If you’re traveling westbound through Texas on Highway I-10, it’s likely that the only thing slowing you down is the plumes of desert dust the preceding car is exhaling. But, if you’re traveling eastbound on the interstate, well, you have the law to contend with. The Sierra Blanca Border Patrol checkpoint has gained a bit of notoriety these past several years for its efficiency in not only catching criminals, but famous criminals. Since around 1974, the checkpoint resembles an airplane hanger baked twice in the Texas sun, and in 2003, it was annexed into the Department of Homeland Security with a goal to keep contraband and illegals out of the country.
Interstate 10 is the only major interstate that cuts across the Texas landscape, and the road itself extends from Santa Monica, Calif. to Jacksonville, Fla., and it’s one of the quickest ways to get from the West Coast to the East Coast. The Sierra Blanca, Texas checkpoint resides on the eastbound side of a lonely stretch of road about 85 miles east of El Paso and 20 miles from the Mexican border in Hudspeth County. The desert town has about 600 residents, but you wouldn’t know that if you spent the day at the checkpoint: It sees 17,000 vehicles per day, with 2,500 of those per year leading to an arrest, with 10,000 pounds of narcotics seized per month (officials are wary to compare it to other checkpoints for fear of giving criminals more info than they need). One several-week span in 2013 turned up more than $1 million worth of substances, but it’s not just your everyday, common citizen getting detained.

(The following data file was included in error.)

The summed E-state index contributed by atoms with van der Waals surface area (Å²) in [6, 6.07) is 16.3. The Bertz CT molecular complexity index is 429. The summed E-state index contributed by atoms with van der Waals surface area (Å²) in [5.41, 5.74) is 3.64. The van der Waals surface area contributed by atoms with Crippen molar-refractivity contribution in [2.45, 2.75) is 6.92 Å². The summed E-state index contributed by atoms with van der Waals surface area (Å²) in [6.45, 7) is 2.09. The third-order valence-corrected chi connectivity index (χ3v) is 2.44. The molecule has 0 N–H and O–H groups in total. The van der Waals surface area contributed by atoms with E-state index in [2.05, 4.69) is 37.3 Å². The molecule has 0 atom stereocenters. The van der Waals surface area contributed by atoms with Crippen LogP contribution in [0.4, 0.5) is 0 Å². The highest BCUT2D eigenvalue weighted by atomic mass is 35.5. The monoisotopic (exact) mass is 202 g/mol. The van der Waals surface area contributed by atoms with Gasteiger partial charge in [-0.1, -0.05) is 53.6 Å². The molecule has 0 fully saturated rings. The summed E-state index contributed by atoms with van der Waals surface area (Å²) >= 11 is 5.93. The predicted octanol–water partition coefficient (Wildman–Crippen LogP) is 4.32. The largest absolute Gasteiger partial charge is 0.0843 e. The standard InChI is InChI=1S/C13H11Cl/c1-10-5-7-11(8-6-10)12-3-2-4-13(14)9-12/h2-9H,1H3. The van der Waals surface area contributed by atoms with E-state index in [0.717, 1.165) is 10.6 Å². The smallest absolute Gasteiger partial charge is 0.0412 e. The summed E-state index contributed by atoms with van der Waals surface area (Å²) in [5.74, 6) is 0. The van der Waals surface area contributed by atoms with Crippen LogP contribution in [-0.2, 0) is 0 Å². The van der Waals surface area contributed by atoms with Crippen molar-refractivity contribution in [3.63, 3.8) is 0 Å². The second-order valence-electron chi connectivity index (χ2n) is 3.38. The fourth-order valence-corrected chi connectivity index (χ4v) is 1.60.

In November of 2010, Willie Nelson’s tour bus was stopped at Sierra Blanca when the faint odor of marijuana emanated past the bus’ doors. Six ounces of weed were found. Nelson was booked into the Hudspeth County Jail, but released that same day after posting bail. It’s rumored that he sung a song in court in order to reduce his sentence, but he told a reporter he ended up paying a $3,000 fine.
In 2011, Armie Hammer — of The Social Network and The Lone Ranger fame — was busted with pot cookies and a brownie. He spent 12 hours in lockup — county officers had no idea who he was before posting a $1,000 bond.
On Jan. 7, 2012, Snoop Dogg was entangled in the checkpoint’s net when a dog (irony) found .13 pounds of weed in his tour bus. Snoop claimed ownership.
On Sept. 19, 2012, Fiona Apple was thrown in the Hudspeth County Jail following a discovery of hashish.
In October of 2012, Nelly’s tour bus was detained after Border Patrol officials seized heroin and marijuana, which one of Nelly’s passengers claimed.
It all adds up to the Border Patrol station becoming loosely known as the “Checkpoint of the Stars.” Because of the dangers of getting caught with pot or perhaps something more damning, tour bus drivers have been telling their passengers to avoid bringing substances on the trip, lest they want to travel a different route that could add hours onto their travel time.
The checkpoint is so famous it has a Yelp page, in which someone was nice enough to give them two stars for “…Being cool enough to lock me and my girlfriend up in the same cell, which we shared with 2 Mexican men and a little boy.” Also, the Hudspeth County Sheriff’s department — in which most of the cases accrued at the checkpoint are transferred to — has its own website that looks like a prop in a Tim and Eric sketch.